The CIOs who participated in a panel that tackled strategies for creating data warehouses at the Healthcare Informatics Executive Summit on May 7 largely agreed that the main challenges in doing so centered around issues of governance and integration.
“I think that governance for us is still the greatest problem,” said Patricia Skarulis, vice president, information systems and CIO, Memorial Sloan- Kettering Cancer Center. “I mean it in the sense that there are still some areas where [departments] withhold their data from putting it into the warehouse.”
Skarulis, who was part of the “Beyond the Data Warehouse: Strategizing the Use and Analysis of Clinical Data for Meaningful Use” panel, one of several discussions at the HCI Executive Summit last week in Orlando, Fla., said that Memorial Sloan- Kettering Cancer Center in New York City has had a robust data warehouse for more than 25 years, which contains 1.25 million patient records. “We have every piece of information about them that we can put our hands on,” said Skarulis. “We not only know what’s happened to them clinically, we know how long they waited to see a doctor after the initial request for a visit; we know [the amount of time] between a blood draw and when they saw a physician in the office itself, as well as all the financials—what we billed and received. So, we have a very thorough resource used by everyone at the institution.”
Skarulis emphasized the importance of having an institution-wide policy governing data warehouse usage that discourages departments from withholding their data in separate databases. She said that the greatest fear within her organization is that a researcher could make a faulty comparison from using the data when publishing research. She said to mollify opponents, certain departments have been allowed to maintain their own separate databases, which receive feeds from the central data warehouse.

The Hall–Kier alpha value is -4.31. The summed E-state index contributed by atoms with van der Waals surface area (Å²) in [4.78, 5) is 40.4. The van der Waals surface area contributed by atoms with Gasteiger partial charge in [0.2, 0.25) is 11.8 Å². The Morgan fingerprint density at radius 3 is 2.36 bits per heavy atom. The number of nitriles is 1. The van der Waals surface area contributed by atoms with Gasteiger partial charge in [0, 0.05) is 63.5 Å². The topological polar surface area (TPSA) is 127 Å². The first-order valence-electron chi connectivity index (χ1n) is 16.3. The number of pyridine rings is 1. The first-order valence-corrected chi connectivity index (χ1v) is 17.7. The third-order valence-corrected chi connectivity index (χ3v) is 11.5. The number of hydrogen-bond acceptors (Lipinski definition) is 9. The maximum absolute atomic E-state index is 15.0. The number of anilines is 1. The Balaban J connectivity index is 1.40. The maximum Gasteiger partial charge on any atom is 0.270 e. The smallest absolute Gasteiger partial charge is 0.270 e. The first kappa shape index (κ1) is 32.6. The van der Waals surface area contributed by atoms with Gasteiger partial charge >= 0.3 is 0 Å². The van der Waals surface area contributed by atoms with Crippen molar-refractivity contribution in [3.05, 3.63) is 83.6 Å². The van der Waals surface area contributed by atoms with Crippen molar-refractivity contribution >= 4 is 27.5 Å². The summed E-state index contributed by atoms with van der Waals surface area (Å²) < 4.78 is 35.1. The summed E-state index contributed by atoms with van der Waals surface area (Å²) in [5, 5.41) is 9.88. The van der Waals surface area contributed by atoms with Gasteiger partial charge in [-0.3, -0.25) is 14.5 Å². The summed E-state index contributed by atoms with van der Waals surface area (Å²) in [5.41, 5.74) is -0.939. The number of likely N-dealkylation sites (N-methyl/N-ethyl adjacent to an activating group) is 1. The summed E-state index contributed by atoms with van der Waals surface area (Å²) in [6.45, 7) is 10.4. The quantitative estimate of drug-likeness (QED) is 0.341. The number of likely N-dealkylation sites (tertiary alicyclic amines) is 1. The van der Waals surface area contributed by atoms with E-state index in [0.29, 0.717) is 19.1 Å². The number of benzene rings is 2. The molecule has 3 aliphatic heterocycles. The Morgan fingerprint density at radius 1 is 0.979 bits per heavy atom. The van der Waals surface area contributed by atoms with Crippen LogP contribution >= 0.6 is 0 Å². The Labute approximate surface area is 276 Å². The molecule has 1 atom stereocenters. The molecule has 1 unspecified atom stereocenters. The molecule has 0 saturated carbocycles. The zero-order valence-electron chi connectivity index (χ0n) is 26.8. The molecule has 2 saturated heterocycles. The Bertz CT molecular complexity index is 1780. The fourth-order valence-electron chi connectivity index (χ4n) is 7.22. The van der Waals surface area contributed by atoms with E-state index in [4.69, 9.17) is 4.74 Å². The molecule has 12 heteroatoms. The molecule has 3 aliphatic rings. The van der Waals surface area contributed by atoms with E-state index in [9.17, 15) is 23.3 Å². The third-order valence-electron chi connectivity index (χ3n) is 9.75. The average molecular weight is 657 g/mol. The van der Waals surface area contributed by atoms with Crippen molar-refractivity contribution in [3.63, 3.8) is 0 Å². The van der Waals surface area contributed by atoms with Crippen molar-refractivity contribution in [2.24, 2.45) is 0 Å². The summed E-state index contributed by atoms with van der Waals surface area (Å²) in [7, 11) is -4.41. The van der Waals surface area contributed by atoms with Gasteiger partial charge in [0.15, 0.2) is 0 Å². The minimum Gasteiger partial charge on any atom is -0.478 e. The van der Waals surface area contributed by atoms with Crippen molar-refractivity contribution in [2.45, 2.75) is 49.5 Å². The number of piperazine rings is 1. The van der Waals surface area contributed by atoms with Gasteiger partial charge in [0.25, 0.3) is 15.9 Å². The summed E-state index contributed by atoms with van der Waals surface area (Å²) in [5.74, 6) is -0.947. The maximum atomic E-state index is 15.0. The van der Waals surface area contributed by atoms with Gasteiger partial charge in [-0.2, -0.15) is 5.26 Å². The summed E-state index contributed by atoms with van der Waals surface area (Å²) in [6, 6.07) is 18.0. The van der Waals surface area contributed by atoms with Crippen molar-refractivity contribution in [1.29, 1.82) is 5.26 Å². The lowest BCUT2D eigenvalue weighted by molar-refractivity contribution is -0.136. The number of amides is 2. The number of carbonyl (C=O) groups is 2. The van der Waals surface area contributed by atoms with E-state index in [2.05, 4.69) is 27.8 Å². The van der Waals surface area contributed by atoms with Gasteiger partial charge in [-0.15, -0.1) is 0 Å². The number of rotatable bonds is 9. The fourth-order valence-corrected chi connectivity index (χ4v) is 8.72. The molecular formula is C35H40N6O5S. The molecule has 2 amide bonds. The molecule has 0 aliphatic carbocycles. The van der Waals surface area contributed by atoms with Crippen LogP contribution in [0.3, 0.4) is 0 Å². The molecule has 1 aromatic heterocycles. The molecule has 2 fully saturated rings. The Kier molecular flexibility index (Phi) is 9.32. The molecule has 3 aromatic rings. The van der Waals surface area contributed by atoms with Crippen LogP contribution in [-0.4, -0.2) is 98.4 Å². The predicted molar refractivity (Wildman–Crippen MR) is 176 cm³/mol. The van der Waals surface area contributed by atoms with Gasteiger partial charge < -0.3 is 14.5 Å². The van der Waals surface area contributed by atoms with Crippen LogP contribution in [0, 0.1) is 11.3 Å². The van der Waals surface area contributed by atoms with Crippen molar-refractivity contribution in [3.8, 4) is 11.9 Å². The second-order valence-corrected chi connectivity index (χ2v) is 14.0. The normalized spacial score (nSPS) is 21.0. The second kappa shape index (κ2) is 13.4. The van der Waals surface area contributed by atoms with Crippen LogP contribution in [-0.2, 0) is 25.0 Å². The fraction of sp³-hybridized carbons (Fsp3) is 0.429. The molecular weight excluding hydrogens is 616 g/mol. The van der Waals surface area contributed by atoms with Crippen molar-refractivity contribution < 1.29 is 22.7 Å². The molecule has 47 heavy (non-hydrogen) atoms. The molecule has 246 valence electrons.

At Children’s Hospital and Medical Center in Omaha, an issue addressed by its governance committee is data definitions, said George Reynolds, M.D., vice president, CMIO, and CIO. Reynolds said that at his 143-bed hospital the governance process mostly focuses on data quality and agreeing on the meaning of the data points like for instance, length of stay, which can be four calculated four different ways.
Children’s, as a part of its clinical analytics and business intelligence project, and its broader journey towards becoming a data-driven, continuous improvement-focused organization, has a federated data warehouse that feeds more than 40 dashboards to support inpatient care, as well as the organization's affiliated pediatric physician practices, addressing financial performance and system-wide operational issues.
“Each of our dashboards has a champion or group of owners, and they’re developed in an interactive, iterative way, so we can determine what goes in them, and give [users] the rights management for what goes in them, [which] is pretty simple,” said Reynolds. “We’ve done all the front-end work [with definitions], so we don’t spend a lot of time after the fact worrying about what these data points mean.”
Phase two for Children’s will be moving toward a single vendor solution (from the Verona, Wis.-based Epic) for its clinical information systems to provide more integration for its data warehouse.